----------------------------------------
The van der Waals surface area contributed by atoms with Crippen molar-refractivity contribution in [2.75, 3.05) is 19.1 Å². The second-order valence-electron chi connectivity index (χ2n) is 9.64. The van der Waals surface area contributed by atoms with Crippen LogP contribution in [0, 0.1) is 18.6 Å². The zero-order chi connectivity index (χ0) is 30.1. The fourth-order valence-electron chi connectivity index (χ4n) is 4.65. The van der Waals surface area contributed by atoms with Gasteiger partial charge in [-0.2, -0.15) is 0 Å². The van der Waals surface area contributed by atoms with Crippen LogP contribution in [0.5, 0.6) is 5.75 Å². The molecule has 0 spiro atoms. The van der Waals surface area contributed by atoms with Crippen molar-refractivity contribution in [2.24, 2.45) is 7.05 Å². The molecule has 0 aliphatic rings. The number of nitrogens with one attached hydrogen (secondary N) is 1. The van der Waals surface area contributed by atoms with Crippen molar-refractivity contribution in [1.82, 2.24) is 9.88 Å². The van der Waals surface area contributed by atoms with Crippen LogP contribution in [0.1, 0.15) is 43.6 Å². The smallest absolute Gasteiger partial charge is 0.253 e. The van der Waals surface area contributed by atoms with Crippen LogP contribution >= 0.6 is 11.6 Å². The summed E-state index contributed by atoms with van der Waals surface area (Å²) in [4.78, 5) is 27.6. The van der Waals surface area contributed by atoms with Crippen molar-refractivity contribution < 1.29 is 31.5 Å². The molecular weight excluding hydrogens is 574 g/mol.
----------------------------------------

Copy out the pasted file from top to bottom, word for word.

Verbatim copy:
The van der Waals surface area contributed by atoms with Crippen molar-refractivity contribution in [2.75, 3.05) is 19.1 Å². The second-order valence-electron chi connectivity index (χ2n) is 9.64. The van der Waals surface area contributed by atoms with Crippen LogP contribution in [0, 0.1) is 18.6 Å². The zero-order chi connectivity index (χ0) is 30.1. The fourth-order valence-electron chi connectivity index (χ4n) is 4.65. The van der Waals surface area contributed by atoms with Gasteiger partial charge in [-0.2, -0.15) is 0 Å². The van der Waals surface area contributed by atoms with Crippen LogP contribution in [0.5, 0.6) is 5.75 Å². The molecule has 0 spiro atoms. The van der Waals surface area contributed by atoms with Crippen molar-refractivity contribution in [2.24, 2.45) is 7.05 Å². The molecule has 0 aliphatic rings. The number of nitrogens with one attached hydrogen (secondary N) is 1. The van der Waals surface area contributed by atoms with Crippen molar-refractivity contribution in [1.82, 2.24) is 9.88 Å². The van der Waals surface area contributed by atoms with Crippen LogP contribution in [0.1, 0.15) is 43.6 Å². The smallest absolute Gasteiger partial charge is 0.253 e. The van der Waals surface area contributed by atoms with Crippen LogP contribution >= 0.6 is 11.6 Å². The summed E-state index contributed by atoms with van der Waals surface area (Å²) in [4.78, 5) is 27.6. The van der Waals surface area contributed by atoms with Crippen molar-refractivity contribution < 1.29 is 31.5 Å². The molecular weight excluding hydrogens is 574 g/mol.